Message From the Mayor

Past and present officials and community leaders have proclaimed, “We want the best for Berkley!”  Has the city ever realized that objective, or have we had to settle for solutions that are just good enough?  In the 1950’s Berkley voters rejected a proposal to increase taxes for the construction of a new city hall that the City Council had determined to be necessary.  The Council went ahead, and used limited funds from the city budget to construct the city hall and district court building. It was good enough, and better than existing facilities.  Half a century later it is where the Building and Planning Department, Finance Department, Clerk, Treasurer and Finance Departments, Communications and Technology staff, as well as the District Court are located.  There have been improvements, but the building is energy inefficient and not readily adaptable to accommodate technological changes.  If it was just good enough in the 1950’s, what is its status today? Except for our wonderful library and the Public Safety building – which are the most recent results of voter approved bonds, which have been paid off – the other city buildings are showing their age.

Ever since 2002, when declining revenues were not adequate to cover increasing expenditures, Berkley Administration and City Councils have implemented measures to reduce spending.  Library staffing has been reduced by 25%, as the reduced staff manages 56% increase in computer use.  Hours have been reduced from 65 per week in 2000 to 54 hours September – May and 46 hours in the summer, and library use has remained constant.

There are more part-time employees and fewer full-time employees in every department of the city.  Most employees have received no increase in pay for 3 years and the two labor contracts which were recently ratified contain no salary increases as well as fringe benefit reductions and higher co-pays..

Reductions in revenue are predicted for the 2011-2012 budget year, and to  continue in subsequent years.  The city’s projected loss in revenue between 2007 and 2013 will amount to over $3/4 million.  Cities are admonished to “just simply cut the fat.”  Berkley has already done just that.  There is no more “fat to cut.”  Although population has declined, the number of houses hasn’t decreased.  The miles of streets, sewers and water lines haven’t been reduced.  Our infrastructure needs to be maintained and repairs must be made.  We may delay maintenance, but emergencies cannot be delayed, and delayed maintenance leads eventually to the need for costly repairs or replacement.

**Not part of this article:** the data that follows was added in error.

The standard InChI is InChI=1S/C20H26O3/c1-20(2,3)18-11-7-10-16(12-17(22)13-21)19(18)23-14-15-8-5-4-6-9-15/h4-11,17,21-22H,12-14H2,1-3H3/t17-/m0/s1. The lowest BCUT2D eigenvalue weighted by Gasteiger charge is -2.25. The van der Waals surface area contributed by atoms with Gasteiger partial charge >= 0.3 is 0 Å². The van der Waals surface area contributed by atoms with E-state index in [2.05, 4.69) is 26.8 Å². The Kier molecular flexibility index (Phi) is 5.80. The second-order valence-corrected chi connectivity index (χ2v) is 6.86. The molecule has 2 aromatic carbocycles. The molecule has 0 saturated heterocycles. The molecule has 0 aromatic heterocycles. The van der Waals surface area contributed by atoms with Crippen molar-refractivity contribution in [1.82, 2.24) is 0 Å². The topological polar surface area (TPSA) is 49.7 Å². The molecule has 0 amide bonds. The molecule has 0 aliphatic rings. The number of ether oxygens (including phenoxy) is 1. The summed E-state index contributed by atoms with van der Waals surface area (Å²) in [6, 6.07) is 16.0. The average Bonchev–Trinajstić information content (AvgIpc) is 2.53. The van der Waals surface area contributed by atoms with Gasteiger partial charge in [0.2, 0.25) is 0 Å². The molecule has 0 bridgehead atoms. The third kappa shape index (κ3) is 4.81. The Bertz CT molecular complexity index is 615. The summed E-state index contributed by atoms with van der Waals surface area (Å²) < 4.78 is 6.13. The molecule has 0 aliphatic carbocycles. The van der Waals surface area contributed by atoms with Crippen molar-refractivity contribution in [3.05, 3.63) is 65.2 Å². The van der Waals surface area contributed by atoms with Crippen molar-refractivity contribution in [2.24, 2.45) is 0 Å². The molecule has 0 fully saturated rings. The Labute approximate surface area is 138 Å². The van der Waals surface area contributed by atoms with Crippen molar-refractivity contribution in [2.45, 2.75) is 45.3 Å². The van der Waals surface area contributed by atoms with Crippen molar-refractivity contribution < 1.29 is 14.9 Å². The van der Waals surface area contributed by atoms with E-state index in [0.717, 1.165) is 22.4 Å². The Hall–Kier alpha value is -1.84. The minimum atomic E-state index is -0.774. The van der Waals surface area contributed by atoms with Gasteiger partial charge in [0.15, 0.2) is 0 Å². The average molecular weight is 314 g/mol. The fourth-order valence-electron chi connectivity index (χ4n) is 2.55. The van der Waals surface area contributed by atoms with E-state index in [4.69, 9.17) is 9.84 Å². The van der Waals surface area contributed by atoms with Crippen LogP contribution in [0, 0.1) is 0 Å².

What reductions of services might we consider to align expenditures with anticipated revenues?  Here are a few possibilities:

  • Delay capital improvements.
  • Reduce trash collection to every-other week.
  • Further reduce staffing in every department.
  • Close a department.
  • Sweep the streets less often.
  • Plow snow only when the depth reaches a foot.
  • Reduce hours in all departments to four days a week.

What outcomes would future Councils have to address if any of these were implemented?

  • There will be increased cost for repairs as the infrastructure and equipment age.
  • Debris and rat problems will increase.
  • Instead of paying salaries the city will pay unemployment and add to the ranks of the unemployed.
  • Empty buildings will still require attention, heating and maintenance or the city will have to fund the demolition of unused buildings.
  • This will hasten the deterioration of the sewer system.
  • Safe traveling will be jeopardized as traffic becomes difficult for residents and businesses.
  • What day will be chosen?  Residents and businesses will experience reduced services and inconveniences.

Would any of these outcomes be best for Berkley?  Would any of them even be considered good enough until better times unfold?

Michigan legislators advise cities to share services, collaborate and consolidate.  Bills are being proposed in the legislature that will tie funding to such measures.  For years Berkley has engaged in shared services through SOCWA, SOCRRA, county purchasing programs, Public Safety agreements, and school district/city land use contracts.  We provide Animal Control Services for Royal Oak and Public Safety dispatch services for Huntington Woods and Pleasant Ridge.

Initial discussions have taken place between Berkley and Pleasant Ridge to collaborate with that city in providing Public Safety services to both communities. The issue of short term and long term savings will be a critical element of future discussions.  The process will take time as there are many factors to be considered.  It is not the solution to either city’s budget dilemma. Other measures will have to be taken. You will be learning more in the following months as the Council and the Administration work to prepare a balanced 2011-2012 budget that is the best possible fiscal proposal for Berkley.

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  1. Willard E. Rohrbeck
    August 10, 2011 at 10:12 am

    I’m sorry that the employees haven’t received a raise in 2 years. I haven’t received a cola for Social Security in 2 years either. My costs are going up too. My health care takes 708.00 per month( an increase of 40.00 per month from last year). My property taxes went up 67.00 this year. Gas and milk are costing more. Everybody should just be glad that they even have a job with MI high unemployment rate.
    Willard E. Rohrbeck
    1935 Tyler
    Berkley

  1. February 8, 2011 at 9:54 am

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